After weeks of bipartisan negotiations and bickering in Congress, the bill that allows the federal government to raise its $14.3 trillion debt ceiling finally reached President Barack Obama’s desk Tuesday where he quickly signed it into law.

The 11th hour compromise deal narrowly averted the U.S. from going into default, which is unprecedented in the nation’s history and is potentially catastrophic not only to the domestic economy but to the global economy as well.

The bill, which the House of Representatives passed through a 269-161 vote, was overwhelmingly approved in the Senate, 74-26, before Mr. Obama put his signature on it and praising it as the initial step toward fiscal discipline.

What happens thereafter is what makes people wonder. Analysts believe that the debt deal set a potential battle over tax reform that will once again place Washington in a damaging gridlock. The deal will create a special congressional committee that will find at least $1.6 trillion of additional savings by late November. It is expected that the panel will propose a major overhaul of the tax code.

Several Tea Party-backed legislators say that the possibility of future tax increases is the reason why many of the freshmen group of conservatives in Congress never supported the deal in the first place. However, such fears were dispelled by House Speaker John Boehner who claimed that there are no increases possible inside the deal. That is under the assumption that the Bush tax cuts, if left to expire in 2013, will not be considered as tax increase.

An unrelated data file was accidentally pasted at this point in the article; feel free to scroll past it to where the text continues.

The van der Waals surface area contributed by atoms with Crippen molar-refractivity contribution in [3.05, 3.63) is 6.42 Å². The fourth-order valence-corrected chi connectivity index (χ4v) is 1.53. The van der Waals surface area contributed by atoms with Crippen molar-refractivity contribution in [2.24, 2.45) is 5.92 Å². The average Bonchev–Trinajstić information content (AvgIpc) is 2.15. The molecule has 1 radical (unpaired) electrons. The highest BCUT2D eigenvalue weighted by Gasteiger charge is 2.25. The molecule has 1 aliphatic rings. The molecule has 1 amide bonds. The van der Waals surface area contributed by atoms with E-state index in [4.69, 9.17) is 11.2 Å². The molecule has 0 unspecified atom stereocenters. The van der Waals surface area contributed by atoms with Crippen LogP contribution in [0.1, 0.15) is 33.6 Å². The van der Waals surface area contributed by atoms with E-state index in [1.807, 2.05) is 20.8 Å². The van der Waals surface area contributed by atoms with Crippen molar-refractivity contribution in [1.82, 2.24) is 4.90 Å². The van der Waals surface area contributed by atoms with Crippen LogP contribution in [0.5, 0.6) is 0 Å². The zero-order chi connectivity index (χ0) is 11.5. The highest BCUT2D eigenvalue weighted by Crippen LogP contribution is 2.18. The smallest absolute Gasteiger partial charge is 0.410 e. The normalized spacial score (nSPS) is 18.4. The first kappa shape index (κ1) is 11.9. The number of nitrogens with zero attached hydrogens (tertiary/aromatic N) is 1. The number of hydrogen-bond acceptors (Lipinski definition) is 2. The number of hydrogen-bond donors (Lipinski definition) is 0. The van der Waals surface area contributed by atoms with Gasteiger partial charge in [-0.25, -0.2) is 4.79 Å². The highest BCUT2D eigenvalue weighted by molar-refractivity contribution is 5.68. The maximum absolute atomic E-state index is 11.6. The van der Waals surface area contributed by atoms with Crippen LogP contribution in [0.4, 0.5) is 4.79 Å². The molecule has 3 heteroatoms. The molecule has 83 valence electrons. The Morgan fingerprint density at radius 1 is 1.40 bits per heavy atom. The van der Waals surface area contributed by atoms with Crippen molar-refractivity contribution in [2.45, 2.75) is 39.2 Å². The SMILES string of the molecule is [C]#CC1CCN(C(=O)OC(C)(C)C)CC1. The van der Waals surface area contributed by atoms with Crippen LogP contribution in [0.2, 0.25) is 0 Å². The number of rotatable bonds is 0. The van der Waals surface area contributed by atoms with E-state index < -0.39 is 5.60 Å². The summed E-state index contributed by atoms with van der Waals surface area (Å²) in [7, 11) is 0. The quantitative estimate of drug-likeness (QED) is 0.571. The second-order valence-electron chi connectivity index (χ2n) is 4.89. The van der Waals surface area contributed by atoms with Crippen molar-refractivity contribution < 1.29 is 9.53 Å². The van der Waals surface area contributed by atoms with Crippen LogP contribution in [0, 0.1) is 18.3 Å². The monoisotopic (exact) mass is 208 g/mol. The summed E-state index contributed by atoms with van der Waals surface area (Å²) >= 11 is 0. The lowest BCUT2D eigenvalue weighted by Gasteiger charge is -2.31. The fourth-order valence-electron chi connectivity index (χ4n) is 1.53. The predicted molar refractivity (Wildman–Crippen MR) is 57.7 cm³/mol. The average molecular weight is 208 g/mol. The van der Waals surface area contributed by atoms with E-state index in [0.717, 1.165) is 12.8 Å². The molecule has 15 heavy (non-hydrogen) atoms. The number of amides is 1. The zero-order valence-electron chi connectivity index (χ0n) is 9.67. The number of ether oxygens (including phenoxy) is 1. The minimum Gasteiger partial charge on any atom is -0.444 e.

This means that a number of tax breaks for wealthy and middle-income Americans along with tax deferrals for mortgage interest deduction, offshore corporate profits, and accelerated depreciation will face an uncertain future.

Had the debt ceiling not been raised before the August 2 deadline, Americans could have woke up the next day with rising interest rates, more volatile markets, and a falling dollar, to name a few because the federal government would not have been allowed to borrow more money to pay its bills.

Nevertheless, the country’s AAA credit rating would still face a possible future downgrade despite the passing of the bill. Credit agency Moody’s announced on Tuesday that the U.S. could retain its credit rating for now but gave a “negative” outlook on American debt instruments, an indication that the country’s sovereign credit rating could be eventually downgraded before the year ends or perhaps next year.

Many Americans are already getting impatient with the Obama administration particularly with its handling of the economy. Analysts are now expecting a disappointing July jobs report due to be released on Friday. Initial estimates point to a 9.2 percent unemployment rate although some suggest that the figure could stay flat.

A Fox News poll released last month show that 46 percent of Americans are not happy with Mr. Obama’s performance, the lowest approval rating so far for the year. The survey also concluded that 58 percent of voters believe that the economy is going downhill.

The president’s approval rating among Democrats also suffered a blow and is now at 76 percent, just a notch higher from its record low on December last year of 75 percent. Among independents, only 44 percent approve of the president’s job performance while 46 percent are not convinced.